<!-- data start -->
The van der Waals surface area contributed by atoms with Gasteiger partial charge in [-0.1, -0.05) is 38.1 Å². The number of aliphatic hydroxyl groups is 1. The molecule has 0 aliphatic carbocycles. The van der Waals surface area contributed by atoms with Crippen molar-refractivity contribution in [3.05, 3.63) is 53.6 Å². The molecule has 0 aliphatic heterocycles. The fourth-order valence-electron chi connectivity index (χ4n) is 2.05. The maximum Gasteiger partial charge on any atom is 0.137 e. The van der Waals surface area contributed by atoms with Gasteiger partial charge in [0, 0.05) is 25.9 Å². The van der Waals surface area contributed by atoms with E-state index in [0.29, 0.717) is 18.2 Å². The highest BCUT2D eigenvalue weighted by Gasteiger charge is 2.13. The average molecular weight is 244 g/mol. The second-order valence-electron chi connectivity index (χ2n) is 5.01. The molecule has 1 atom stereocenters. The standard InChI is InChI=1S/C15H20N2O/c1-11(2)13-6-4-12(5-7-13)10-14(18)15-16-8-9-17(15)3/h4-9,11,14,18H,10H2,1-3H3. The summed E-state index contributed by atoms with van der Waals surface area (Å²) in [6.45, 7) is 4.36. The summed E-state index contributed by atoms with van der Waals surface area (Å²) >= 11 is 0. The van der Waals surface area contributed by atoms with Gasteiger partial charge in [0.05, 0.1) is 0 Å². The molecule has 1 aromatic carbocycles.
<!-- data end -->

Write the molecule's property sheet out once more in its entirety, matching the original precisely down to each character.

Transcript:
The van der Waals surface area contributed by atoms with Gasteiger partial charge in [-0.1, -0.05) is 38.1 Å². The number of aliphatic hydroxyl groups is 1. The molecule has 0 aliphatic carbocycles. The van der Waals surface area contributed by atoms with Crippen molar-refractivity contribution in [3.05, 3.63) is 53.6 Å². The molecule has 0 aliphatic heterocycles. The fourth-order valence-electron chi connectivity index (χ4n) is 2.05. The maximum Gasteiger partial charge on any atom is 0.137 e. The van der Waals surface area contributed by atoms with Gasteiger partial charge in [0, 0.05) is 25.9 Å². The van der Waals surface area contributed by atoms with E-state index in [0.29, 0.717) is 18.2 Å². The highest BCUT2D eigenvalue weighted by Gasteiger charge is 2.13. The average molecular weight is 244 g/mol. The second-order valence-electron chi connectivity index (χ2n) is 5.01. The molecule has 1 atom stereocenters. The standard InChI is InChI=1S/C15H20N2O/c1-11(2)13-6-4-12(5-7-13)10-14(18)15-16-8-9-17(15)3/h4-9,11,14,18H,10H2,1-3H3. The summed E-state index contributed by atoms with van der Waals surface area (Å²) in [6.45, 7) is 4.36. The summed E-state index contributed by atoms with van der Waals surface area (Å²) >= 11 is 0. The van der Waals surface area contributed by atoms with Gasteiger partial charge in [0.05, 0.1) is 0 Å². The molecule has 1 aromatic carbocycles.